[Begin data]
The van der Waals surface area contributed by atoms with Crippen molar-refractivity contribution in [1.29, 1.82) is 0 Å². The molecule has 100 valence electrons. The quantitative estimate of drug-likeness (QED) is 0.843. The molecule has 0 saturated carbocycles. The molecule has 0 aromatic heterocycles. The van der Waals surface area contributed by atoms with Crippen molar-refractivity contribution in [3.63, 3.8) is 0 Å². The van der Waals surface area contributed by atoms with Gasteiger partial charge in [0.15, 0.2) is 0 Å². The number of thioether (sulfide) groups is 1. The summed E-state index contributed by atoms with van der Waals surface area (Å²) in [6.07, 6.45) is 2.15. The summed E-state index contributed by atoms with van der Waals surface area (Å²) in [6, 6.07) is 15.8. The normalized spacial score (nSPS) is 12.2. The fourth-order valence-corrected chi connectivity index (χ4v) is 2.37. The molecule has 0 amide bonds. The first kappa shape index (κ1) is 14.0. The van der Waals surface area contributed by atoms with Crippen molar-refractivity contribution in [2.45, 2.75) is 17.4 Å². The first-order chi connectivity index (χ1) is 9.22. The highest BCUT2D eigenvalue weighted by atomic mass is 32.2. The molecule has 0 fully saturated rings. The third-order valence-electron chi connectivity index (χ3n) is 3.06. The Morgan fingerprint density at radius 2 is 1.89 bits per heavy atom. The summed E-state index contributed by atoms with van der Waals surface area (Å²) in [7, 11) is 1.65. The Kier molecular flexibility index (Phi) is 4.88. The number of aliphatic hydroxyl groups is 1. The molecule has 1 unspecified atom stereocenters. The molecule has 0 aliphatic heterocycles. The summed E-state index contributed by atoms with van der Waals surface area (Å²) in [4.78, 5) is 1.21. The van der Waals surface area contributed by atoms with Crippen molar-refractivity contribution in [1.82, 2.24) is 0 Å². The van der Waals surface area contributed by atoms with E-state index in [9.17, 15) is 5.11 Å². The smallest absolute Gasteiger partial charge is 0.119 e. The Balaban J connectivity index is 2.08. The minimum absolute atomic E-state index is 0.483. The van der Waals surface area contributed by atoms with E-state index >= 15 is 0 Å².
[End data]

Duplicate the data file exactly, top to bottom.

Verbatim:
The van der Waals surface area contributed by atoms with Crippen molar-refractivity contribution in [1.29, 1.82) is 0 Å². The molecule has 100 valence electrons. The quantitative estimate of drug-likeness (QED) is 0.843. The molecule has 0 saturated carbocycles. The molecule has 0 aromatic heterocycles. The van der Waals surface area contributed by atoms with Crippen molar-refractivity contribution in [3.63, 3.8) is 0 Å². The van der Waals surface area contributed by atoms with Gasteiger partial charge in [0.15, 0.2) is 0 Å². The number of thioether (sulfide) groups is 1. The summed E-state index contributed by atoms with van der Waals surface area (Å²) in [6.07, 6.45) is 2.15. The summed E-state index contributed by atoms with van der Waals surface area (Å²) in [6, 6.07) is 15.8. The normalized spacial score (nSPS) is 12.2. The fourth-order valence-corrected chi connectivity index (χ4v) is 2.37. The molecule has 0 amide bonds. The first kappa shape index (κ1) is 14.0. The van der Waals surface area contributed by atoms with Crippen molar-refractivity contribution in [2.45, 2.75) is 17.4 Å². The first-order chi connectivity index (χ1) is 9.22. The highest BCUT2D eigenvalue weighted by atomic mass is 32.2. The molecule has 0 fully saturated rings. The third-order valence-electron chi connectivity index (χ3n) is 3.06. The Morgan fingerprint density at radius 2 is 1.89 bits per heavy atom. The summed E-state index contributed by atoms with van der Waals surface area (Å²) in [7, 11) is 1.65. The Kier molecular flexibility index (Phi) is 4.88. The number of aliphatic hydroxyl groups is 1. The molecule has 1 unspecified atom stereocenters. The molecule has 0 aliphatic heterocycles. The summed E-state index contributed by atoms with van der Waals surface area (Å²) in [4.78, 5) is 1.21. The van der Waals surface area contributed by atoms with Crippen molar-refractivity contribution in [1.82, 2.24) is 0 Å². The van der Waals surface area contributed by atoms with E-state index in [9.17, 15) is 5.11 Å². The smallest absolute Gasteiger partial charge is 0.119 e. The Balaban J connectivity index is 2.08. The minimum absolute atomic E-state index is 0.483. The van der Waals surface area contributed by atoms with E-state index >= 15 is 0 Å².